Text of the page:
The highest performing and most engaged organisations in our 8 secrets study all demonstrate a strong commitment to adequately supporting their employees. Such organisations are more aware of the employees on the front line and, are even more aware of the employees that are involved in the work that the organisation exists to do. Every effort is made to help employees achieve optimal performance, and those on the front line are constantly encouraged and supported to become the best at what they do.
Making specialist positions attractive
One of the added benefits of supporting employees is that when the adequate support and encouragement in specialist positions is on offer, the positions become more attractive. For employees, seeing that specialist positions are adequately supported and valued makes such positions at least as attractive as management career paths.
The most common mistake that we see in organisations is that high performing specialist employees are often nudged into a management career path. The decisions for this vary, but mostly it is because management career paths are often seen to be more attractive to employees. Whilst this can yield successes, employees that are specialists in their field do not always make outstanding managers.
In our previous research, the essential guide to driving employee engagement in Europe, we uncovered four employee survey statements that have the biggest influence on engagement and commitment. The four statements are:
- I feel that I fit in at my organisation
- I feel that I am appreciated by my organisation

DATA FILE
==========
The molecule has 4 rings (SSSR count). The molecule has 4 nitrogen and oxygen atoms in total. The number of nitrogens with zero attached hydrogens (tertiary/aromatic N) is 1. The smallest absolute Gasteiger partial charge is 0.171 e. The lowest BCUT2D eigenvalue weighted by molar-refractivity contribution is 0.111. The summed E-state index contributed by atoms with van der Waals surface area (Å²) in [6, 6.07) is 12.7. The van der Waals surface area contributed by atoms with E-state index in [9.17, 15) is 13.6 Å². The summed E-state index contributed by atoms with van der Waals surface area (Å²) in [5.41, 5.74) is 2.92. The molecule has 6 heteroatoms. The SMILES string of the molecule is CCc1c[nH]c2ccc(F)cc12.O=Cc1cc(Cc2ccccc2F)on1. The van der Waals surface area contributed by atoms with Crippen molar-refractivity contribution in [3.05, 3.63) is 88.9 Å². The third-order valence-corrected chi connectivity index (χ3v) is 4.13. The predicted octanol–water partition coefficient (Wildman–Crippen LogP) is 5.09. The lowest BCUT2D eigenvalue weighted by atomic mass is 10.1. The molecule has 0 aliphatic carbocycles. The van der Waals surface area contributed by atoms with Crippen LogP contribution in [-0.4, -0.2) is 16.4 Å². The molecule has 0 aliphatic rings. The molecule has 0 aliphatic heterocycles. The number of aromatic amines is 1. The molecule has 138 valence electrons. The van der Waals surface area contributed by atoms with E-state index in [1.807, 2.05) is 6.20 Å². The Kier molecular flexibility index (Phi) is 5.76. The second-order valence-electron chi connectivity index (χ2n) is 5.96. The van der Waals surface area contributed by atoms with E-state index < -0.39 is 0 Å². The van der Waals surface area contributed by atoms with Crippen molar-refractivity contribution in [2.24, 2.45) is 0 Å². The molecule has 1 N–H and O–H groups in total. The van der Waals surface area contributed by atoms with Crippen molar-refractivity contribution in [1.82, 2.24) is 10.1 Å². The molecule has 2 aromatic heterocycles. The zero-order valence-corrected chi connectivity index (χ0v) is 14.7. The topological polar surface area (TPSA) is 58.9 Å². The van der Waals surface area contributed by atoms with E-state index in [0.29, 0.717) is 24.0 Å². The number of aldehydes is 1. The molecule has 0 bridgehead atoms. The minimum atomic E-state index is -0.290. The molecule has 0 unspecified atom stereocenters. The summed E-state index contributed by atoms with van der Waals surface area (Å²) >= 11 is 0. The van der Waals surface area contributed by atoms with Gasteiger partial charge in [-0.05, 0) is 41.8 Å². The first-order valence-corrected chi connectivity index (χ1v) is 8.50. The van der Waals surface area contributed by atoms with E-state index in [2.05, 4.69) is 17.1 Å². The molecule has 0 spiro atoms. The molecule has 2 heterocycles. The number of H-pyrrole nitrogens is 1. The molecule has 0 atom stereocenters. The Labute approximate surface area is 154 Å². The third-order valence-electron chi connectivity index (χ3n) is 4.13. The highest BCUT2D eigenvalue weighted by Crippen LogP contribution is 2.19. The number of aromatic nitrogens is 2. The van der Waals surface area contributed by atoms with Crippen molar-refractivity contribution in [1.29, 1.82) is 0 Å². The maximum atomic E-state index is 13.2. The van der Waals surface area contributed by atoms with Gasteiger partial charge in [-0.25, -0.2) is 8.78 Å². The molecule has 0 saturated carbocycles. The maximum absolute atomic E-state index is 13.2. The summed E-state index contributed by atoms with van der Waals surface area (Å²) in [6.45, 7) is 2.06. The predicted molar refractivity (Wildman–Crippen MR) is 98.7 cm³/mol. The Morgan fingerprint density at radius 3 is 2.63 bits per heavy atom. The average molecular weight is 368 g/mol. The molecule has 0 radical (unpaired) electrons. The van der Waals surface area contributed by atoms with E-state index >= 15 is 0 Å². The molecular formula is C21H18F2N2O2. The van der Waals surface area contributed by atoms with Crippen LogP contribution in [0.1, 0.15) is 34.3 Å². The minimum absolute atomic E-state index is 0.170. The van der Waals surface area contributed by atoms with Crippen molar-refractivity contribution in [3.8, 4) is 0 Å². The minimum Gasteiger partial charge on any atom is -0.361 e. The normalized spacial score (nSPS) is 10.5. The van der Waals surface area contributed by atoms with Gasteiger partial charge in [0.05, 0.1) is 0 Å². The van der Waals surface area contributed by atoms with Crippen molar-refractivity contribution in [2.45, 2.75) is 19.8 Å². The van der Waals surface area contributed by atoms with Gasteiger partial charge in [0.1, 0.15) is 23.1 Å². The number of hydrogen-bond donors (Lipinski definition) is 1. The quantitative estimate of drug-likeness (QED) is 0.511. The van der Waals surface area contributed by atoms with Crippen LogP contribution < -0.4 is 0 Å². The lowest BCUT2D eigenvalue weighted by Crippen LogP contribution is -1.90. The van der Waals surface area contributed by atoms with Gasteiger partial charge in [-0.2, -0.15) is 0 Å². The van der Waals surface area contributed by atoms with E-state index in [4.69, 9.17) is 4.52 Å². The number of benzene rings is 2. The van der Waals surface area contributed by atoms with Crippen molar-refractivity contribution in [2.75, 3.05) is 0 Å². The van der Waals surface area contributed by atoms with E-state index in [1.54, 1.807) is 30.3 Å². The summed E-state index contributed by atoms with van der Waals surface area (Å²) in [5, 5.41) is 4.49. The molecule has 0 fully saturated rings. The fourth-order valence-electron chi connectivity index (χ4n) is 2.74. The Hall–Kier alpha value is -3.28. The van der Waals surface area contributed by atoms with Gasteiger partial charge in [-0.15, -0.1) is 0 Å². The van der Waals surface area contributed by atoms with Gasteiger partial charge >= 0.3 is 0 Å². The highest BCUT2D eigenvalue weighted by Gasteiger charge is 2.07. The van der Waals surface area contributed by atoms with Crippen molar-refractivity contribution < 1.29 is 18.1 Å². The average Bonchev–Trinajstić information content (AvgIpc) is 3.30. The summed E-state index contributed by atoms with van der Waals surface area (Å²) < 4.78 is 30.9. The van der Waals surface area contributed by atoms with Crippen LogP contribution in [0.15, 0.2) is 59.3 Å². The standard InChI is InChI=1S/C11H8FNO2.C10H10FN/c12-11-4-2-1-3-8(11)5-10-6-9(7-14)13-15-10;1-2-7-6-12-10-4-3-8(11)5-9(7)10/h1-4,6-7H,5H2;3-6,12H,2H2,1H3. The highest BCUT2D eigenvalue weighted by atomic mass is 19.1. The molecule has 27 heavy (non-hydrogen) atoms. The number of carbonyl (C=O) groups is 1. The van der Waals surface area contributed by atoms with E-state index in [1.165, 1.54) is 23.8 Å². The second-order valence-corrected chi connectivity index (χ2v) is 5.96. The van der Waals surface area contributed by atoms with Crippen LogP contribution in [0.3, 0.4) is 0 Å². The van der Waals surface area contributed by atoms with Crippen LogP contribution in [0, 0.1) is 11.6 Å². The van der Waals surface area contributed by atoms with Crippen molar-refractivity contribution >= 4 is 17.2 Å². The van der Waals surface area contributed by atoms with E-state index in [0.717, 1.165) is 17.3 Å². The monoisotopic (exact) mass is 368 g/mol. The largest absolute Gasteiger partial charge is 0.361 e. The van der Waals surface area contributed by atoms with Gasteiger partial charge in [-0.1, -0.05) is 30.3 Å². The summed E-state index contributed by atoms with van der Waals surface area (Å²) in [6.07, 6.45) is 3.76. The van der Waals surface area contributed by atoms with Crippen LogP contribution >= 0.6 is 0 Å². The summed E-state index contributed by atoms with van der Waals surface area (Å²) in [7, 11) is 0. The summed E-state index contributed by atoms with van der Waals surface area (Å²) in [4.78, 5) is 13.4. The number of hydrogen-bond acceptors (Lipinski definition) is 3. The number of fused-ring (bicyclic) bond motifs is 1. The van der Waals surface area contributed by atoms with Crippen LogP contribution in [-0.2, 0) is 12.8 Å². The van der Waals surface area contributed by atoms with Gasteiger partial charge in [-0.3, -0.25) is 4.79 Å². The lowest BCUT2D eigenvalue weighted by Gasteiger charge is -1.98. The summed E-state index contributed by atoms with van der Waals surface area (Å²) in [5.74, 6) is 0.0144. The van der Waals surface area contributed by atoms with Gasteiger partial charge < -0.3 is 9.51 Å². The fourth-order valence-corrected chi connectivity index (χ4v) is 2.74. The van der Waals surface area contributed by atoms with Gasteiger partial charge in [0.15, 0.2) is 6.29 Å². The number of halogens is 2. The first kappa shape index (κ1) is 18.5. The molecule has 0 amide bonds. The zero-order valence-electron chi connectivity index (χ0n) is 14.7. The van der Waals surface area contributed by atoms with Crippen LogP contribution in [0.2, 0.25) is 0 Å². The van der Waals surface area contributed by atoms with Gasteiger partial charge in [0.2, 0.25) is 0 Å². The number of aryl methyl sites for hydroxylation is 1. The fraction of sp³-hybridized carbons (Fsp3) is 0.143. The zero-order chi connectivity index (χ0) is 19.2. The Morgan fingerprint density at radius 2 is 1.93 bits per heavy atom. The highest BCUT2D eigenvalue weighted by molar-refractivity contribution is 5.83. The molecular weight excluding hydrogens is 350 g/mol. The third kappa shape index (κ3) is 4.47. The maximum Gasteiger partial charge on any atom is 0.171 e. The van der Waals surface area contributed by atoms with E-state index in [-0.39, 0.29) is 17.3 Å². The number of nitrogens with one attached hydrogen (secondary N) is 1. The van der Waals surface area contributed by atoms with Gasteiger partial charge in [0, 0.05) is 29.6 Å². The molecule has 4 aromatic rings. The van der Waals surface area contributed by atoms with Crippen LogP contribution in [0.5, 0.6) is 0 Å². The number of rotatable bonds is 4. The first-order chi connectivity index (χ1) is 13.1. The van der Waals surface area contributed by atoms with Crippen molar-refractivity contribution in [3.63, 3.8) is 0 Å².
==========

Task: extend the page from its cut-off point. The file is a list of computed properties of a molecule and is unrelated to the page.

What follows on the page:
- My manager motivates me in my work
- The work of my team contributes to the success of the organisation
As the above shows, one of the four most influential survey statements directly concerns managers. In addition to this, managers have a considerable impact on a further two of the four statements. We can therefore deduce that managers play a vital role in employees’ engagement and commitment.
When specialists are put into management positions not suited to their abilities, it can be disastrous for the employee’s engagement and commitment, as well as a number of other employees under his or her stewardship.
By making specialist positions attractive to employees, organisations can ensure that specialists are in positions that they are happy with and furthermore, are in positions that are best suited to their abilities. In doing so, it creates a win-win situation for both employers and employees. The employee is happy with and well suited to their position within the organisation, and the organisation has a high performing, specialist employee.